Did Kyrie Irving apologize for his tweet?
\u201cKyrie Irving posts on Instagram that he\u2019s \u201cdeeply sorry\u201d\u201d— Ramona Shelburne (@Ramona Shelburne) 1667533993
Irving initially refused to apologize for his tweet, reported CNN. However, he did eventually issue an apology on his Instagram.
Irving wrote in a caption under an Instagram post on his account: "to All Jewish families and Communities that are hurt and affected from my post, I am deeply sorry to have caused you pain, and I apologize."
"I initially reacted out of emotion to being unjustly labelled Anti-Semitic, instead of focusing on the healing process of my Jewish Brothers and Sisters that were hurt from the hateful remarks made in the Documentary."
What is Kyrie Irving's vaccination status?
\u201cIf I can work and be unvaccinated, then all of my brothers and sisters who are also unvaccinated should be able to do the same, without being discriminated against, vilified, or fired. \u267e\ud83e\udd1e\ud83c\udffe\n\nThis enforced Vaccine/Pandemic is one the biggest violations of HUMAN RIGHTS in history.\u201d— H\u00e9l\u00e0 (@H\u00e9l\u00e0) 1663684320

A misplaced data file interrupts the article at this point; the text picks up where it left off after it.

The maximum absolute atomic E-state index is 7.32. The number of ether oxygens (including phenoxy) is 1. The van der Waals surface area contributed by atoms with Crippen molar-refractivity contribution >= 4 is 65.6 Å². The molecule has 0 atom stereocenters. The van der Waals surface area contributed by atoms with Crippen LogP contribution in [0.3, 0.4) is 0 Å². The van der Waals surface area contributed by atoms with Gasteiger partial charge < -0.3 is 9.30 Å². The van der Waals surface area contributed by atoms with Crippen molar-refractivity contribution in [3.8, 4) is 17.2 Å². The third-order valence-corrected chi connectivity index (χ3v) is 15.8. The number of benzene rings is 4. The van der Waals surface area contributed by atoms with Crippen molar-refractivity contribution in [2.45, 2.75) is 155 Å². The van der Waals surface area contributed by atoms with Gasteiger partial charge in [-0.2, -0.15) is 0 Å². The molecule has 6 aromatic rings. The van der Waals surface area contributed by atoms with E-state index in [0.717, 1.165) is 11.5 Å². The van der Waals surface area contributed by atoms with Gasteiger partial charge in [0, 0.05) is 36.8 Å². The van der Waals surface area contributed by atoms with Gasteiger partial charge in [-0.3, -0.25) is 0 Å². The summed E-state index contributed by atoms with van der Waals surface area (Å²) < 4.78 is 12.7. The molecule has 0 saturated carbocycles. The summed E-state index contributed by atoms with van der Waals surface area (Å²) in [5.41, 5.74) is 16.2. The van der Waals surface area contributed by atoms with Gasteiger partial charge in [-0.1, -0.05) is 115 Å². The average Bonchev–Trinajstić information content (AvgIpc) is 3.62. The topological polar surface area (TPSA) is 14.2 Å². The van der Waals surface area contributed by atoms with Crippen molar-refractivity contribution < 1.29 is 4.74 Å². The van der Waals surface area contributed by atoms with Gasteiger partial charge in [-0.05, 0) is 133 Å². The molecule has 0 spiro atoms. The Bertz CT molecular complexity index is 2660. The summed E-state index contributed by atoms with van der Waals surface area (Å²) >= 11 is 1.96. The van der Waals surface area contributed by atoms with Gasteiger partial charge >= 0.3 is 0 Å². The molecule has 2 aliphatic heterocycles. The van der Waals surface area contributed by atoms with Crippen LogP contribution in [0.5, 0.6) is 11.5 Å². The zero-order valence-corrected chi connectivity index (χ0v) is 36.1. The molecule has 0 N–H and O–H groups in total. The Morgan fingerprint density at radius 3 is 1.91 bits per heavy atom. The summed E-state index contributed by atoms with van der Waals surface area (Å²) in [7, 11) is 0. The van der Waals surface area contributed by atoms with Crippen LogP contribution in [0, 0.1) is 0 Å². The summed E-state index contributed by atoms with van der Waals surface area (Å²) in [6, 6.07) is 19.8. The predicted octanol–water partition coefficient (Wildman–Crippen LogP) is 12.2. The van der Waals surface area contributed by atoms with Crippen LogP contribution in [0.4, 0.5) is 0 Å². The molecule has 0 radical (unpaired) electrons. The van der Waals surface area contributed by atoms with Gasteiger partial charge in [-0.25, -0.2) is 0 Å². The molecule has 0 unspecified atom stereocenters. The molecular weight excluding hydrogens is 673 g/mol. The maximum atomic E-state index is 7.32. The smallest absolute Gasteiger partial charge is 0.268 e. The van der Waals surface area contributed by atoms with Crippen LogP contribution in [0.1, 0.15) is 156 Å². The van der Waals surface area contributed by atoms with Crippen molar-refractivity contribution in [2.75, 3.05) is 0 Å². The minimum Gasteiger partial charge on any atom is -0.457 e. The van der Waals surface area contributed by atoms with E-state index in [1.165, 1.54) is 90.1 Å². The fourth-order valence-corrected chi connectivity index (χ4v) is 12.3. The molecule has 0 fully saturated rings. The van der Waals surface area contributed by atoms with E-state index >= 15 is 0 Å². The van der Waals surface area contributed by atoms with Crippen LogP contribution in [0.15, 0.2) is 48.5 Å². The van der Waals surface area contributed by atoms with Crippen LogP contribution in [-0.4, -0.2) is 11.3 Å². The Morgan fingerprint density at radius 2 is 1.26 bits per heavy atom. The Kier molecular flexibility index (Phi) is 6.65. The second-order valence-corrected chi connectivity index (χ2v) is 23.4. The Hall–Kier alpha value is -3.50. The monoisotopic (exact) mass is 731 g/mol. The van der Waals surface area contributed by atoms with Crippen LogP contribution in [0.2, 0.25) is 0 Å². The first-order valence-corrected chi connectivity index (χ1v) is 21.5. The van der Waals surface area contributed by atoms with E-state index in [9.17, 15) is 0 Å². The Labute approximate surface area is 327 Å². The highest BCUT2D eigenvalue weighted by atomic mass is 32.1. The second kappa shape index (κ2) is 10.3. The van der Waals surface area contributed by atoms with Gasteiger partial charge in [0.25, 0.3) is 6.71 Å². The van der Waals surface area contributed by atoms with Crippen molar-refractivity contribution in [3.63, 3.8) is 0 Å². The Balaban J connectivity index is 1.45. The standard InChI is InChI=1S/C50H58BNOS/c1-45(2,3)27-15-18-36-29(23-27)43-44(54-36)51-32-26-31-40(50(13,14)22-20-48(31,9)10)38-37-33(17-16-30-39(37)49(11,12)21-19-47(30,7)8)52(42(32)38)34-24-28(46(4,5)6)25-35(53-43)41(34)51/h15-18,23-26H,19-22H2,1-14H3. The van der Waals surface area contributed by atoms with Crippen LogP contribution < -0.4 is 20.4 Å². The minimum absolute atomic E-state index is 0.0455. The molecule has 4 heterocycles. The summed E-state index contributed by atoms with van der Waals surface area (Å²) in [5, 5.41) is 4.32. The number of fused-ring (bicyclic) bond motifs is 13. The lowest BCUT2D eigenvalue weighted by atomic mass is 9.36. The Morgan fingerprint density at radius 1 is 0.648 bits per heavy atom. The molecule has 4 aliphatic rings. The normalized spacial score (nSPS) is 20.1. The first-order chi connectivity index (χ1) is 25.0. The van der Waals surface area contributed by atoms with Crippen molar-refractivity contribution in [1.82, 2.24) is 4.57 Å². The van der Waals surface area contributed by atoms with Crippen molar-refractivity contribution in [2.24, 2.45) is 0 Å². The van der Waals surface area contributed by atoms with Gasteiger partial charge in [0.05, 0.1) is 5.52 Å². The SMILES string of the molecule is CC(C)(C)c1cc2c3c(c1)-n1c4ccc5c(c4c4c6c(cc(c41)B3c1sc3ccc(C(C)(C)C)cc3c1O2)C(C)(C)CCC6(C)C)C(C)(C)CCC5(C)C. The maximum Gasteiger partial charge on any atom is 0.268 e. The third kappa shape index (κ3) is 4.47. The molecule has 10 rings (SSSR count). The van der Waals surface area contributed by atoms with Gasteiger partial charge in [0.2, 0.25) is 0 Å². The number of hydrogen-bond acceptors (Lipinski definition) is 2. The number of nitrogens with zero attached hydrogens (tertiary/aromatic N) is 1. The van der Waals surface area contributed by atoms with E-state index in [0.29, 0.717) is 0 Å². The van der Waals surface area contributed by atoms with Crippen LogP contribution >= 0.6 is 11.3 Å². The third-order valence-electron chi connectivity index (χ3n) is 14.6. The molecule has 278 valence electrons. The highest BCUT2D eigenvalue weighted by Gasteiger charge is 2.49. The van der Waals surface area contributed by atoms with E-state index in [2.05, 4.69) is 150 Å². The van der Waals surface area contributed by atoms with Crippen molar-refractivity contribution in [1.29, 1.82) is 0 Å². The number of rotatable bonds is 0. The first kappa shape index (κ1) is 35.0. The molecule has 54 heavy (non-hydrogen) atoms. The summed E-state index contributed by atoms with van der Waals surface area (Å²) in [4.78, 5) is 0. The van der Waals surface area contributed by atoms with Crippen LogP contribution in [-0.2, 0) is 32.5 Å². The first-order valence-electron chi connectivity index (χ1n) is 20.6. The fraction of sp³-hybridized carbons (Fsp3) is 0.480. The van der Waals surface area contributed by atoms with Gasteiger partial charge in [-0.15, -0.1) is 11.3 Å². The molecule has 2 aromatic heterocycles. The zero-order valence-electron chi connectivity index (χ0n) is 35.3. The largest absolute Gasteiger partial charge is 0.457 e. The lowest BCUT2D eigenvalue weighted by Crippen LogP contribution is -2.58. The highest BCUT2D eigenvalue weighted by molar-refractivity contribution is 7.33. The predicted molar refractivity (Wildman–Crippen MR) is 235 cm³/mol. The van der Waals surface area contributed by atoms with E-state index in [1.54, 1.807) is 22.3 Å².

Irving's tweet was not the first time the athlete has been in the spotlight for posting something controversial.
The basketball player regularly posts about being against the COVID-19 vaccine and is open about his choice to remain unvaccinated.
The Nets guard was so determined to remain unvaccinated against COVID-19 that he even turned down a $100 million four-year extension because of his decision regarding his vaccine status, reported ESPN.
Irving was also barred from entering Canada to play the Toronto Raptors earlier this year because of his vaccination status, although the rules have since been changed.
Does Kyrie Irving believe in the flat Earth theory?
In 2018, Irvin made headlines for claiming he wasn't confident about the Earth being round.
"Can you openly admit that you know the Earth is constitutionally round? Like, you know that for sure? Like, I don't know," Irving said during an interview with The New York Times.
He eventually apologized for his comments.
"To all the science teachers, everybody coming up to me like, 'You know I've got to reteach my whole curriculum?' I'm sorry," Irving said, as per reports by the NBA. "I apologize. I apologize."